Hewlett Packard 3437A System Voltmeter

Hewlett Packard 3437A System Voltmeter ready for ini­tial pow­er up.

Trouble shoot­ing and per­form­ing mod­i­fi­ca­tions on a HP 3437A System Voltmeter from 1984.

The HP 3437A is a micro­proces­sor con­trolled 3 and 1/2 dig­it, suc­ces­sive approx­i­ma­tion volt­meter, capa­ble of sam­pling volt­ages at rates up to 5,700 sam­ples per sec­ond.
It includes chas­sis iso­lat­ed input ter­mi­nals, a wide­band input ampli­fi­er, auto-zero, auto-polar­i­ty, sam­ple and hold, and 100% overange on each of the input volt­age ranges (.1 volt, 1 volt, and 10 volts) over a fre­quen­cy range of DC to 1.0 MHz.
The HP 3437A had a cat­a­log cost of $3,165 in 1986 which is equiv­a­lent to $7,275 in 2019 with infla­tion.

This HP 3437A was an Ebay in state auc­tion pur­chase that cost 8 times more to ship than the final auc­tion price. It was well packed though and arrived in great shape.

The com­plete auc­tion descrip­tion was ” HP 3437A SYSTEM VOLTMETER. Condition is Used. “, and includ­ed one pic­ture of the front pan­el.

Ebay auc­tion pho­to of Hewlett Packard 3437A front pan­el

The front pan­el LED’s that were on in the pic­ture includ­ed “Data Ready”, Invalid Pgm”, “Listen”, “Talk”, “Remote”, “Binary Prgm”, “Enab RQS”, “10V”, “Int”, “Hold/Man”, and “ASCII”. None of the 7 seg­ment dis­plays were illu­mi­nat­ed.
The price was right, so I put in a low bid and fig­ured that it would be a fun win­ter project. I was the only bid­der and picked it up at the start­ing bid price of $3.99. My guess was that the blank dis­play, and the strange com­bi­na­tion of sta­tus LED’s scarred most oth­er bid­ders away.

Before turn­ing it on a thor­ough inspec­tion was in order. I always like to check for loose parts, and cables from ship­ping, along with phys­i­cal signs of burnt parts and dam­age before turn­ing it on for the first time. I also check the trans­form­ers, rec­ti­fiers, and capac­i­tors in the pow­er sup­ply sec­tion for shorts, and gen­er­al oper­a­tional spec­i­fi­ca­tions. All checked well except for the trans­former pri­ma­ry, which seemed to be a bit high­er in resis­tance than I expect­ed. Maybe some dirty volt­age selec­tion switch­es? Nope.….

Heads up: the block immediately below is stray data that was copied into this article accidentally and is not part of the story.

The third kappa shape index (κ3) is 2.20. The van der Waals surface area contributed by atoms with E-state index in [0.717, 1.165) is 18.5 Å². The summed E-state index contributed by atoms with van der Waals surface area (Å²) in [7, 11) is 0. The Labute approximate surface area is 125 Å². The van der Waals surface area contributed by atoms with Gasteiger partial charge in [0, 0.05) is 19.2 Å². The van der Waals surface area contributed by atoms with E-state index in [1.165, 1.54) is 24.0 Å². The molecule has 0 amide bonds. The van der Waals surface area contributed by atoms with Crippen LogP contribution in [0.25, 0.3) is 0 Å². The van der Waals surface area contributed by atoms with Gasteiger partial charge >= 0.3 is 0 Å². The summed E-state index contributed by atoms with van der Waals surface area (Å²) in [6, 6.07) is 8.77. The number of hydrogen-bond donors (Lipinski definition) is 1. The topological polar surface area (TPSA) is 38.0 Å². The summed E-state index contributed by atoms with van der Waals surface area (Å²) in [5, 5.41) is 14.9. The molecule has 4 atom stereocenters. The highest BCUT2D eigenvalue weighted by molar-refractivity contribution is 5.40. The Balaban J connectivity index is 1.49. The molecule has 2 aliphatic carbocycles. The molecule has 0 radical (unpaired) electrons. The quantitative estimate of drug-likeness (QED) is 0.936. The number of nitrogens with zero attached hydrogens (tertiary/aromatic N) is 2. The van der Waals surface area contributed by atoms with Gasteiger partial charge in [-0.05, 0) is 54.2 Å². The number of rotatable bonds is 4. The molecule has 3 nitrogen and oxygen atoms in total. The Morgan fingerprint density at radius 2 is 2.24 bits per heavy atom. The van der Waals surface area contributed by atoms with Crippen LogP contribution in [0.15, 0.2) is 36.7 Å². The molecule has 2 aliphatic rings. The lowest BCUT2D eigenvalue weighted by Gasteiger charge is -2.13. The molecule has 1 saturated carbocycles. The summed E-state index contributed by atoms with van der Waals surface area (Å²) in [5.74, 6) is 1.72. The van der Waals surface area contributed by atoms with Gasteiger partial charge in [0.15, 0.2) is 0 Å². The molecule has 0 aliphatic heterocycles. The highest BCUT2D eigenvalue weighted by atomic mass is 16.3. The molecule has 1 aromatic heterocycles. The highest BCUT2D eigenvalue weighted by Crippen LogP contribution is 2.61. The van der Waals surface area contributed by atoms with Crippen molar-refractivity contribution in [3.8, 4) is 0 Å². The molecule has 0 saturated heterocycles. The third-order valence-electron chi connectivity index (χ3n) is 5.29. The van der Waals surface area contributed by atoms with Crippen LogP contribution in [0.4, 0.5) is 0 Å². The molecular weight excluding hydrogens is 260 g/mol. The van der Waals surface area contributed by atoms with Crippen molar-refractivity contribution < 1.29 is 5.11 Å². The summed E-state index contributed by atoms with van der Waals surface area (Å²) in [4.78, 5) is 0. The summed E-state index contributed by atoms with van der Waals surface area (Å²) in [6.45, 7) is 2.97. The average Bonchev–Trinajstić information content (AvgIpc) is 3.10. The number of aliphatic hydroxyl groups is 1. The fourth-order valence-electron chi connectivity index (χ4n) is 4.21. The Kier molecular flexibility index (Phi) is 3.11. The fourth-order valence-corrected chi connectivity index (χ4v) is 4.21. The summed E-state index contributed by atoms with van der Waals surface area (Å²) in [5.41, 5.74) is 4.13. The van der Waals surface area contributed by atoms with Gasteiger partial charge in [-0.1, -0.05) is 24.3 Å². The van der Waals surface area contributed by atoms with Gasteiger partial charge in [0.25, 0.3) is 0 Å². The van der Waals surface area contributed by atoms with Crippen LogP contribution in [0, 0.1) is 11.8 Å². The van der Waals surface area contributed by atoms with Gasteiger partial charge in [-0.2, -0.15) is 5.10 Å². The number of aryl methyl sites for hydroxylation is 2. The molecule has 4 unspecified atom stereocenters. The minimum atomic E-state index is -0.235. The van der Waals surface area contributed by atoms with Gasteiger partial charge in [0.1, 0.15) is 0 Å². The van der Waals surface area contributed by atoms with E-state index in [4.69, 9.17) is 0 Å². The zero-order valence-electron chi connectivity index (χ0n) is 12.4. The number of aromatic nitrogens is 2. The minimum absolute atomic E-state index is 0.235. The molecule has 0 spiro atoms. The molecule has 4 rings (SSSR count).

Hewlett Packard 3437A System Voltmeter back pan­el and volt­age select switch­es.

The select­ed volt­age on the switch­es was 240 volts.
After select­ing 120 volts and replac­ing the fuse with a 500 mA rat­ed part, I was ready to pow­er the unit up.

Hewlett Packard 3437A System Voltmeter Local mode nor­mal indi­ca­tors

The sys­tem came up with a func­tion­al dis­play and work­ing push but­tons. Power sup­ply volt­ages were checked and were all with­in spec­i­fi­ca­tions. The only thing that was­n’t work­ing was the sys­tem fan.

HP for some strange rea­son decid­ed to use a 3‑phase fan, and spe­cial dri­ve cir­cuit­ry with 35 dis­crete com­po­nents to pow­er it at a fixed speed.
Some of the HP 3437A units had fail­ing fans, and HP issued a ser­vice note 3437A-10 to address replace­ment of the 3‑phase AC fan with a DC fan.
I end­ed up using a Sunon axi­al 60x20mm 12VDC fan PN# MF60201V3-1000U-A99
The orig­i­nal screws were too short for the new fan, so I used two stain­less steel 4–40 by 1″ phillips machine screws which fit per­fect­ly. Only two screws are need­ed as the oth­er two holes are used for attach­ing the exter­nal air fil­ter.
For my unit the replace­ment required a 22 ohm 2 watt resis­tor to be fit­ted across the col­lec­tor and emit­ter pads of the removed Q202 tran­sis­tor, and removal of R204.
Instructions for the fan replace­ment and cir­cuit board mod­i­fi­ca­tions start on PDF page 174 of the “Operating and Service man­u­al” linked at the end of the blog post.

Hewlett Packard 3437A System Voltmeter inside of back pan­el wit new fan installed

The 3437A comes stan­dard with 3 lug Triaxial input con­nec­tors on the front and rear pan­els. The price for tri­ax­i­al con­nec­tors and cables is cur­rent­ly out of my hob­by bud­get so I opt­ed to replace the front con­nec­tor with a stan­dard 2 lug iso­lat­ed BNC con­nec­tor.
I know the ben­e­fits of using tri­ax­i­al con­nec­tions, but for my gen­er­al use I am will­ing to trade those off to be able to use my exist­ing cables.
Replacing the con­nec­tor is not easy and took me around 1 hour to com­plete, but is com­plete­ly reversible if I do ever decide to replace the tri­ax­i­al con­nec­tor.

With the new fan and con­nec­tor installed, func­tion­al, and cal­i­bra­tion checks went smooth­ly with every­thing well with­in spec­i­fi­ca­tions.

Hewlett Packard 3437A System Voltmeter with new iso­lat­ed BNC con­nec­tor. 10.00 volt input

After a bit more clean­ing and pic­ture tak­ing I placed the cov­ers back on the unit and added it to my test equip­ment shelve.

Additional pic­tures of inter­nal com­po­nents:
Click on thumb­nails for full sized images.

Hi-Resolution pho­tos on Flickr — Album HP3437A

HP 3437A Operating Manual
HP 3437A Operating and Service Manual

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